Last year, Melanie read by Candlelight. I think Richard and I went to bed early and slept. Melanie reflected that somehow things just seem to get slower and quieter when the Lights are out.

We are not sure what we will do tomorrow, but it will be special. We may need to tell the Chickens that there will be no watching TV. We 3 C's may just sit here by the Fireplace and tell favorite stories. If it is clear, we will go out and look at the Stars.

I remember when we had no Electricity in those weeks after the Flood of 1997 in Grand Forks. With devastation all around us, we actually got out and talked with our Neighbors right there on the Street. Those were treasured times that I will never ever forget. I remember how quiet and peaceful it was without the hum of and distraction of machines. I remember how gorgeous the Stars were. The lack of Electricity and Lights for even a short period stripped away some artificiality and tension whose time really needs to pass.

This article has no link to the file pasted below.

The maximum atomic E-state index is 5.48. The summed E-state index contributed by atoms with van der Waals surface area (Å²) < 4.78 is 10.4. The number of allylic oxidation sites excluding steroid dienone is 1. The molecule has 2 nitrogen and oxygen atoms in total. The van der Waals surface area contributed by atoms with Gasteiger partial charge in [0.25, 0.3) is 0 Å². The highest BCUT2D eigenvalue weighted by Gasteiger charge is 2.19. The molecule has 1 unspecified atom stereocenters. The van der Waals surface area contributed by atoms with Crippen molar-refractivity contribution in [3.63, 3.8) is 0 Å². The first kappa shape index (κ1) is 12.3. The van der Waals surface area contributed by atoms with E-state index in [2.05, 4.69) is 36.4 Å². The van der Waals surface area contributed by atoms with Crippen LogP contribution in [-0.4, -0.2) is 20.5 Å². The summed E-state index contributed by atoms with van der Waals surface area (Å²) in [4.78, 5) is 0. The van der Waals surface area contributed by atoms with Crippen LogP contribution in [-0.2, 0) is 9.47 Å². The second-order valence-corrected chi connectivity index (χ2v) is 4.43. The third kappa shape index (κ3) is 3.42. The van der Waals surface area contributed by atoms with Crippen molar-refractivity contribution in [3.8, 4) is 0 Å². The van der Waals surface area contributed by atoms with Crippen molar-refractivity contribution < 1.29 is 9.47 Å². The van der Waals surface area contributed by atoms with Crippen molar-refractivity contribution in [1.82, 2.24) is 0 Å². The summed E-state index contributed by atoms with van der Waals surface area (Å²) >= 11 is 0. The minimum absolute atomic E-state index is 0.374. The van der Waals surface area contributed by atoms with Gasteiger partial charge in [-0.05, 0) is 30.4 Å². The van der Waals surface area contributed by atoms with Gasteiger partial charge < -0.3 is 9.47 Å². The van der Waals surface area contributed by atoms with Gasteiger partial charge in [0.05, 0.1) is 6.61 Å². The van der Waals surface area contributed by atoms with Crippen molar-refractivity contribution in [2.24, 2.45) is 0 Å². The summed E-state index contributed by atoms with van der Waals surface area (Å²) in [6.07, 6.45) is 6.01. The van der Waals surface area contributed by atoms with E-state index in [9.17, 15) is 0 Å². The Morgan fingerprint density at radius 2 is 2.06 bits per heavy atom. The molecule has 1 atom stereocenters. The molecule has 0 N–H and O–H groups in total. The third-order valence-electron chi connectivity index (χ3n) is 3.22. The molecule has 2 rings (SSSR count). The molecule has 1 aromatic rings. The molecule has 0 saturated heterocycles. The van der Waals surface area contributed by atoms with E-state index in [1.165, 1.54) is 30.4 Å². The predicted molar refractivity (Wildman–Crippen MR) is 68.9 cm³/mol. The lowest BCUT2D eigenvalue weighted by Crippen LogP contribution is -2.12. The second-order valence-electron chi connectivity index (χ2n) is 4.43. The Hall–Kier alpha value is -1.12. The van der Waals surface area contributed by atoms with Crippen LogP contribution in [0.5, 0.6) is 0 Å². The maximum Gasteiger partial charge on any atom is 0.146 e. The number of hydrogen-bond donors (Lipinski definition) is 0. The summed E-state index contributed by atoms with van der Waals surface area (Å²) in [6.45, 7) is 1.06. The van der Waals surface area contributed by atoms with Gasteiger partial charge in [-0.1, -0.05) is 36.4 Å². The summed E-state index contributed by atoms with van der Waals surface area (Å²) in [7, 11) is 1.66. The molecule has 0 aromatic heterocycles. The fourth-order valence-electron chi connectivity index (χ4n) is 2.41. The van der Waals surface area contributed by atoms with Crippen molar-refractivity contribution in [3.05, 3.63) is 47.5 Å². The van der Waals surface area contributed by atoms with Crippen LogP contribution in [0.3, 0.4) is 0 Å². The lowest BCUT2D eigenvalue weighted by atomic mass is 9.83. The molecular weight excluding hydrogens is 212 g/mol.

No, I am not proposing giving up Electricity nor am I ready to do that. But I am eager to let some things go for the Sustainability of All. And I delight in the fact this is a shared experience with so many Precious Humans who are known and unknown to me. Just imagine what we can do if we all get together on some of these Issues. That is the change we have been waiting for. It is beginning to happen in our time.
For more information, check out the following:

Your Move

We don't really play Cards out here. But if you were to happen by, you might think we do. The Seed Packs get laid out when they arrive. Today, we had 2 Sets that came, 1 from Sand Hill Preservation Center and the other from Territorial Seed Company. We could hardly wait to tear into the packages and lay them all out.